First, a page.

Oregon-based robotics startup acquires millions in investment

Agility Robotics acquired $20 million from investors in their latest investment round co-led by California investment collective DCVC and venture fund Playground Global, according to their latest press release. This new investment pool will allow the Albany, Oregon-based robotics startup to increase production numbers of their highly-celebrated bipedal robots designed to work alongside humans in logistics, retailer and manufacturing environments.


Agility was founded in 2015 on the backs of 11 years of robotic development at Oregon State University’s Dynamic Robotics Laboratory by Carnegie Mellon graduates Dr. Jonathan Hurst and Dr. Damion Shelton. One of their earliest models was the ATRIAS robot, a bipedal robot that made headlines in 2015 for being the first bipedal robot to accurately reproduce human gait. ATRIAS was able to withstand physical force, such as kicks and impacts, without falling over. 


Their next model was the Cassie robot, also developed in the Dynamic Robotics Laboratory. Cassie was a massive leap forward in bipedal locomotion in comparison to ATRIAS. It was around this time Agility was formed from the team that worked on Cassie at OSU, existing as a subsidiary of the university, which still owns a part of the company to this day. Agility sold and distributed Cassie models to some of the top universities throughout the world, implementing them in logistical environments as well as robotics labs for further research and development.


Cassie helped put Agility on the map, securing them $8 million in funding in a 2018 investor pool led by Playground Global. Using the new funding, Agility upgraded Cassie, developing new features and an enhanced sense of locomotion, allowing for outdoor traversal and complex behavior such as navigating up and down stairs. Although not particularly useful as a robotic assistant, Cassie fulfilled an important role in the development of Agility’s next robot.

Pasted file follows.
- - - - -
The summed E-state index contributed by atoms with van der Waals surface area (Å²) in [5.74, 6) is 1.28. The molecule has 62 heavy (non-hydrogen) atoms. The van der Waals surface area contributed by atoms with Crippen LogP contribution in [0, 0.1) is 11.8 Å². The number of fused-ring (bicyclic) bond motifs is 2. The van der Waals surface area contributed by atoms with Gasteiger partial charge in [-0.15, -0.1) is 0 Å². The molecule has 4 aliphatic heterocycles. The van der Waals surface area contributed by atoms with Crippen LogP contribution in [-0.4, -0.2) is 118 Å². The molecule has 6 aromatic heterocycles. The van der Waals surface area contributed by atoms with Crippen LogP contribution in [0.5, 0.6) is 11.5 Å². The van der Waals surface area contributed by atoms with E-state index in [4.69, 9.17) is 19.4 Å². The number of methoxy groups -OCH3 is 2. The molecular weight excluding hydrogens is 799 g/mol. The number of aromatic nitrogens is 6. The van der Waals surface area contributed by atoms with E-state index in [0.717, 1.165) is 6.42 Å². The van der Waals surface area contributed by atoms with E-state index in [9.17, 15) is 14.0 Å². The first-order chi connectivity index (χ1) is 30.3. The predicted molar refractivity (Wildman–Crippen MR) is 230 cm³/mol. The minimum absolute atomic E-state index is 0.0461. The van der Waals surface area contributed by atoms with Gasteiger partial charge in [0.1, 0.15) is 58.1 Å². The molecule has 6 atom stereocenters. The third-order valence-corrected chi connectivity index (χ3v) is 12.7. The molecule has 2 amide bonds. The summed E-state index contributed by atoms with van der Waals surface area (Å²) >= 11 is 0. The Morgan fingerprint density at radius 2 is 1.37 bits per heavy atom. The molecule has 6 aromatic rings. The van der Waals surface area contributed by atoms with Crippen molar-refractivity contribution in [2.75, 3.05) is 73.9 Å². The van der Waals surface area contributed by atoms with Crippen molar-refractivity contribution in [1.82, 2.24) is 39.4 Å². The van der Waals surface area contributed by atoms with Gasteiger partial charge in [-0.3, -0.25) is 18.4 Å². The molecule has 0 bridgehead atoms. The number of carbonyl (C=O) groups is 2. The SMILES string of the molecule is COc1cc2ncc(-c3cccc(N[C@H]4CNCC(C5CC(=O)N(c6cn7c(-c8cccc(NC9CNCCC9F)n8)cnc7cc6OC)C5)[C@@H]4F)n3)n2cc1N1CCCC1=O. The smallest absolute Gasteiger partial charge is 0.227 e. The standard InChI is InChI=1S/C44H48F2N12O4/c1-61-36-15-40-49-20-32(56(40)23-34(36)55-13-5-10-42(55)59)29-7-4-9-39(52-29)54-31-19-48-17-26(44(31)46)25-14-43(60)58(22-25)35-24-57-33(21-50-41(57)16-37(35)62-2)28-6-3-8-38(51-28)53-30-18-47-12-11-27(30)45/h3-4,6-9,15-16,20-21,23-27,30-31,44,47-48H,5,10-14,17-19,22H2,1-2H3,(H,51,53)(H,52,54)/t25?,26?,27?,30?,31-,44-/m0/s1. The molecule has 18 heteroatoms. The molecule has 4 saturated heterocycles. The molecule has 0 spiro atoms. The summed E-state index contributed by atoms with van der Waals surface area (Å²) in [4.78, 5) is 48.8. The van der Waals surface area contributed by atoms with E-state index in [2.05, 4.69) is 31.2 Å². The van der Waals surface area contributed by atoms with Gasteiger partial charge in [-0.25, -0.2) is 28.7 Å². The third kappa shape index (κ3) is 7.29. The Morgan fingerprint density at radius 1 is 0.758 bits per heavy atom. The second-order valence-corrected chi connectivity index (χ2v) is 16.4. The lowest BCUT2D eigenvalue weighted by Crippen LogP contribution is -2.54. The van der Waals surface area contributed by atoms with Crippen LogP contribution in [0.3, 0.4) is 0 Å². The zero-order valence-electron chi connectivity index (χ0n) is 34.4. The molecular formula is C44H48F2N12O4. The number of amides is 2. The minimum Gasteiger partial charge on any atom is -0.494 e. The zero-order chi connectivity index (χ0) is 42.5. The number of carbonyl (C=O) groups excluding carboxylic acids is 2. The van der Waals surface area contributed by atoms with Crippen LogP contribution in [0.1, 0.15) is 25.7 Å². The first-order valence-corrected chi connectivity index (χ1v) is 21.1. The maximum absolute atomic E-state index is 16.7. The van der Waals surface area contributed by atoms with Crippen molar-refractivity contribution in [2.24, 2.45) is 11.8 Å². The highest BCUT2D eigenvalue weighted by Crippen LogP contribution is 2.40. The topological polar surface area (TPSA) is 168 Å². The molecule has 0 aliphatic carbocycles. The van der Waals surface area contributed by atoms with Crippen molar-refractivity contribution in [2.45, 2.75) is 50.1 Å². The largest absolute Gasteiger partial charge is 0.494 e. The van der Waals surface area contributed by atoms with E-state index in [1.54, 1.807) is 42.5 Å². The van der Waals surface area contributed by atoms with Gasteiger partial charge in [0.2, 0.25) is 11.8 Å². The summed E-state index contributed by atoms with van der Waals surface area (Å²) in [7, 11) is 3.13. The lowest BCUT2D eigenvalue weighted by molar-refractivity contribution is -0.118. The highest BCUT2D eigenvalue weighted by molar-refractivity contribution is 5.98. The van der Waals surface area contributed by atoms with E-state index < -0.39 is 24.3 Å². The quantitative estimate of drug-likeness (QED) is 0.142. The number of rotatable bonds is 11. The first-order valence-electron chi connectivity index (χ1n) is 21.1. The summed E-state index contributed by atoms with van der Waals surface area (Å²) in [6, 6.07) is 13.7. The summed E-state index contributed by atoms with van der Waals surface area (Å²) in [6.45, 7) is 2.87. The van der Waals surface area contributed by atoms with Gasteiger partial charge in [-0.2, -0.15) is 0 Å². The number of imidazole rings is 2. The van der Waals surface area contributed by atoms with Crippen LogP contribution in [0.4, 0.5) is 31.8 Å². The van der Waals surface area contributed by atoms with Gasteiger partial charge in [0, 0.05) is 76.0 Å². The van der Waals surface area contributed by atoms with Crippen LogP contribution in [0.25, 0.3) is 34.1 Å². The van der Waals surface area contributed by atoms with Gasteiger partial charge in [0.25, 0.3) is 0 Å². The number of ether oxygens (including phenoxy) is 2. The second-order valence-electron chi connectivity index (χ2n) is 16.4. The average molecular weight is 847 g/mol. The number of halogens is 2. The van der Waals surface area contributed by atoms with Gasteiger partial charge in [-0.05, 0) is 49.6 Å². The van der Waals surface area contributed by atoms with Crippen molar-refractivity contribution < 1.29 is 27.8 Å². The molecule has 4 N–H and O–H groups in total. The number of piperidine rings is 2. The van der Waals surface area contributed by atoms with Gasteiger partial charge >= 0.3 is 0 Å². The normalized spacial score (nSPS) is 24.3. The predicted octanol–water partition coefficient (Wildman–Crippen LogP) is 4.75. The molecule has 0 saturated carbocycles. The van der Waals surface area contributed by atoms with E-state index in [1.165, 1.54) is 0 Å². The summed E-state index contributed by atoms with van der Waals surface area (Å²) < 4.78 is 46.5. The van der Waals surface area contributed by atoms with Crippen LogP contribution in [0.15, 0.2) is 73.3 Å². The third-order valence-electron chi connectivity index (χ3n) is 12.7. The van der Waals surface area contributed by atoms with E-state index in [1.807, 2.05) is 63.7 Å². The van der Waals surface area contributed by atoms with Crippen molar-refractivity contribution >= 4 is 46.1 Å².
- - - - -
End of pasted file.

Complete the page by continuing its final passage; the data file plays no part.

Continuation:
Since the retirement of the Cassie model in 2019, Agility has produced the Digit model, a complete anthropomorphic robot akin to those developed by MIT’s Boston Dynamics Laboratory. Digit is capable of more advanced spatial awareness as well as locomotion of the arms, picking up objects and transporting them with a similar form factor to that of a human. Agility has since partnered with Ford Motors to continue development on automated package delivery systems using Digit.


“If robots are going to be effective and useful to us, they’re going to have to work on our terms in our space,” said Hurst, CTO and co-founder of the company, in a new video about Agility’s mission moving forward. “Digit is going to be able to do a wide variety of different tasks—things like package handling in warehouses, indoor and outdoor delivery, inspecting hazardous workplaces or any application that requires the basic abilities and shape of a person.”


In the near future, Agility plans to implement Digit robots into more environments and situations throughout the globe. However, rather than a substitutive measure of replacing human workers with robots, Agility aims to integrate Digit alongside humans. 


“Over time, we believe Agility’s robots will transform the way we deliver goods, essential items like food and medicine, and even services to more people for less money, all while safely and respectfully empowering human co-workers along the way,” stated DCVC Managing Partner Matt Ocko in the company’s press release on the new investment. 


Board member Bruce Leak added “[…] we know all too well the challenges facing retailers and logistics companies in hiring hundreds of thousands of people during surges in demand like the current pandemic.”


With the high price point of $250,000 for a Digit unit, the $20 million investment should allow the 34-person team to increase their workforce as well as up their production numbers, distributing more units to universities and companies across the globe.


“You’re going to see robots delivering packages, [you’re going to see them] back in warehouses doing the back room work, getting to be more and more useful and helpful in our lives,” Hurst said.